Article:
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What water to use in Sulfamate Nickel plating bath?

May 20, 2010

Hello Everyone, thanks for all your information. My situation is this; we have a sulfamate nickel bath (350 gallons). We have some issues with evaporation. We have been using distilled water only to restore volume. I am very new, and not experienced with nickel plating. My question is, do we need to only use Distilled water, or can we use water from the city? Would a water test be necessary?
We have been buying the water every week or two (about 30 gallons every two weeks). We want to be able to just use water from our water hose. Is a filtration system necessary? Or do we need to purchase a small distiller? any information would be very much appreciated.


Heath Daniels
Prosthetic Mold Maker - Brandon, Mississippi, United States

First of three simultaneous responses -- May 20, 2010

Very very few places in the US have water that is good enough to add to a sulfamate bath on a long term basis.
The cheapest route is to buy an under the sink Reverse Osmosis (RO) unit which will produce adequate water if you are not in an area with terrible water. Follow the instructions and it will work well for a good period.
Next option would be to get a DI unit. A mixed bed unit would be best. The resin needs to be sent back for regeneration after it has been used for a while. Most units have a tank expired unit based on conductivity.
Distillation is the most expensive long term way to go.

James Watts
- Navarre, Florida

Second of three simultaneous responses -- May 20, 2010

The choice of water would depend on how good your city water is. With city water I always had a problem with chloride and iron. It may be cheaper for you to contact a local water purification co. and inquire what it would cost to have a few de-ionizer tanks put in. If you're spending $60.00 per month on distilled water, you may find it easier and maybe cheaper to have the tanks put in. De-ionized water is customary to top plating tanks off. You don't need it for cleaners, etch baths or activation tanks. Good Luck!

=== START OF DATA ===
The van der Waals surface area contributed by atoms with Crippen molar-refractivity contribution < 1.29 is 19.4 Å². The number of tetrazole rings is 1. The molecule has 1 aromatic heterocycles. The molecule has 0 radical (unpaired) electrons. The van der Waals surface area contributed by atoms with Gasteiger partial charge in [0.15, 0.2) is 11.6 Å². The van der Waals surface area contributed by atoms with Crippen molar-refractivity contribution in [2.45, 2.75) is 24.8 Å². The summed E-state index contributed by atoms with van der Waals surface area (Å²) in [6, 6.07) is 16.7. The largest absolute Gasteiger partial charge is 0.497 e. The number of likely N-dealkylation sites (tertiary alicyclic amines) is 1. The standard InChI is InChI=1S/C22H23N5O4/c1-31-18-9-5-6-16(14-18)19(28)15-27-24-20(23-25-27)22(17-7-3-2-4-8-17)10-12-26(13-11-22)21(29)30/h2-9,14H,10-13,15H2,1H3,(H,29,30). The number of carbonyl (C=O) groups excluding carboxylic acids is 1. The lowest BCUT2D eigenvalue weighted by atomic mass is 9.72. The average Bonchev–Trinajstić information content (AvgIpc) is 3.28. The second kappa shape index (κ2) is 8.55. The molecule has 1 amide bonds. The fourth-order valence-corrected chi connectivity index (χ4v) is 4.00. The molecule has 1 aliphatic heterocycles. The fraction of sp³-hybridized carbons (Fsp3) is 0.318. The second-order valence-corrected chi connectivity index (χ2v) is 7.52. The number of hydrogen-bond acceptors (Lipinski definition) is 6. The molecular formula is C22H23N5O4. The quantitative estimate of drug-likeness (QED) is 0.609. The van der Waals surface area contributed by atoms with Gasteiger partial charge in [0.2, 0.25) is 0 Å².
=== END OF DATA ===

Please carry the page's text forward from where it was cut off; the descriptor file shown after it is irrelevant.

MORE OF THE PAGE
Mark Baker
process engineer - Malone, New York

Third of three simultaneous responses -- May 21, 2010

This is a good question, and the answer depends upon the quality of your tap water and whether or not you recover dragout or not. For example, a dragout recovery rinse used to replace evaporation from the plating tank will return all of the undesirable salts and brightener breakdown products to the plating tank. These can create plating problems if they become concentrated.

For this reason, most people use purified water for make up to the plating tank or for the dragout recovery rinse. That being said, you could use DI water from exchange tanks or disposable cartridges, or RO permeate for this purpose instead of distilled water if this is more convenient for you.

Lyle Kirman
consultant - Cleveland Heights, Ohio

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